We’re entering a new age of automation that will affect all walks of life. The way we work, the way we manufacture, and the way we drive will all be replaced quickly by radically new paradigms. What does that mean for liability on the road? Sooner or later, it will likely be illegal to manually drive a vehicle on city roads. That day isn’t even close, but it’s coming. Sadly, regulations have yet to catch up to the technological reality of where driverless vehicles are today.
Autonomous Driving Cars
Tesla was one of the first automakers to release software for its line of luxury vehicles that even closely resembles a fully driverless capability, and it only works on certain stretches of highway. Although there have been accidents already (of course), the driver was always liable. Although autopilot was enabled for these vehicles at the time of the accidents, the software comes with the stipulation that the driver be ready to take over at any time. In one case, the driver was actually attempting to test the limits of the software when the crash occurred. Since then, Tesla has updated its vehicles to automatically turn autopilot features off when the driver removes his or her hands from the steering wheel.
Because driverless vehicles are allowed on our roadways but don’t have strict regulations governing liability, courts will have to deal with each situation on a case by case basis. If you were involved in an accident with a driverless vehicle, then you may be entitled to compensation. Speak with a car accident law firm to determine whether or not you have a case. Basic common-sense regulations govern these newly evolving laws. Negligence will likely determine whether or not someone will be blamed. If the manufacturer didn’t address an obvious technical flaw, then the manufacturer will be blamed. If the driver played around the vehicle’s electronics, then the driver will likely be blamed for any resulting malfunction, etc.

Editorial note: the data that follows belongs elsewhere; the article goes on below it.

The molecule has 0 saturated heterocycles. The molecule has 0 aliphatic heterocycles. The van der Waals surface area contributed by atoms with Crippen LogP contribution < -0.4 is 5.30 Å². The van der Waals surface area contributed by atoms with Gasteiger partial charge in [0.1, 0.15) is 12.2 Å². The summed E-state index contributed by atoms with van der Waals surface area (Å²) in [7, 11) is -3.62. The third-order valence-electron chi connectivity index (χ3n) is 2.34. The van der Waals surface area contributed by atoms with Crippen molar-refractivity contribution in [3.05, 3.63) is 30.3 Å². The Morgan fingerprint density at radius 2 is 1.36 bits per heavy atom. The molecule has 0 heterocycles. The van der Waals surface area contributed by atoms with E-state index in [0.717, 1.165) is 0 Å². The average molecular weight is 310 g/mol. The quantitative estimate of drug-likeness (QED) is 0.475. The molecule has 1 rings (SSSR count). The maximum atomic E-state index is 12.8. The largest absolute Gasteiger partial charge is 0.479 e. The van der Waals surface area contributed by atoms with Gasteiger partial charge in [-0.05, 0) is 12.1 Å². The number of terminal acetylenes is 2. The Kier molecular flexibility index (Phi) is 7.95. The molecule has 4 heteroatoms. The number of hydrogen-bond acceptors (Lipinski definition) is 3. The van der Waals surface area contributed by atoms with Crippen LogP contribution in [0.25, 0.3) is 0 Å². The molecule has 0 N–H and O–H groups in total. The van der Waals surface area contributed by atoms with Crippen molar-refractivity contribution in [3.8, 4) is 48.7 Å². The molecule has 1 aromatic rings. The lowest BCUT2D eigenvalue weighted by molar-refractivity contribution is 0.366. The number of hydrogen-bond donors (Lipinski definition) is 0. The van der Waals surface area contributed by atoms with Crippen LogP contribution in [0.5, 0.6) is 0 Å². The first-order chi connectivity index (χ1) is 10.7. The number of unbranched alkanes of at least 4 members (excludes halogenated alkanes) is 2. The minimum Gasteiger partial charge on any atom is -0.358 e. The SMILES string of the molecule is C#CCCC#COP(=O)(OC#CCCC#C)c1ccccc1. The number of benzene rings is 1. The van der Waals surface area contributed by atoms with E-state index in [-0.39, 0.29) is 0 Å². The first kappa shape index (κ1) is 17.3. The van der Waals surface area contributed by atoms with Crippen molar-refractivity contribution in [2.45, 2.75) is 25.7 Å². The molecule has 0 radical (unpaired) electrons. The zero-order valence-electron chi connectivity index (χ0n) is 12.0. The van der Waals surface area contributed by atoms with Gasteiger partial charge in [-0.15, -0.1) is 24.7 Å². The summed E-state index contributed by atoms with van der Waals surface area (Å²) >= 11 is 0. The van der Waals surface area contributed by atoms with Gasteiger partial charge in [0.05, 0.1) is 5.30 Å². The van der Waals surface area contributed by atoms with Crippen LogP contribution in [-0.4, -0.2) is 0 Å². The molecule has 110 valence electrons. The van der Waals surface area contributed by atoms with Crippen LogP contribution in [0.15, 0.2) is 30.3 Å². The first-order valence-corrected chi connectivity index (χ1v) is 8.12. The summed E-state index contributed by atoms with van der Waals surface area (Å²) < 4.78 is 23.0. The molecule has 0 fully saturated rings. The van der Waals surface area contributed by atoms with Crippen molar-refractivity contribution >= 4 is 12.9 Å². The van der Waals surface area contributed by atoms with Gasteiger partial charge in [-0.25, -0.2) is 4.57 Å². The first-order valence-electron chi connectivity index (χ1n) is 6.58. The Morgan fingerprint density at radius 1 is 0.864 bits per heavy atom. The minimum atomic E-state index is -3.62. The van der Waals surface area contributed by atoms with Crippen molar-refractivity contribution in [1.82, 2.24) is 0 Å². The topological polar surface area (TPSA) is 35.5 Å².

We can look across the Atlantic in order to have a better idea of where our own driverless vehicle legislation might end up. The UK parliament drafted The Vehicle Technology and Aviation Bill in order to determine liability for driverless accidents.
Under this legislation, insurance companies will be liable for general death and injury that occurs during driverless operations–so long as the vehicle is insured. If the human driver engaged driverless functionality when it was dangerous to do so, the human driver would remain liable. If the vehicle’s operating system was tampered with, then the insurance company would be freed from liability. If the driver failed to install required updates in a timely fashion, the driver would be liable. Last but not least, a mechanic might be held liable for an autonomous driving car accident if a repair failed or resulted in a defect.
These laws are just a framework, and they will pave the way to a world we’ll see soon enough.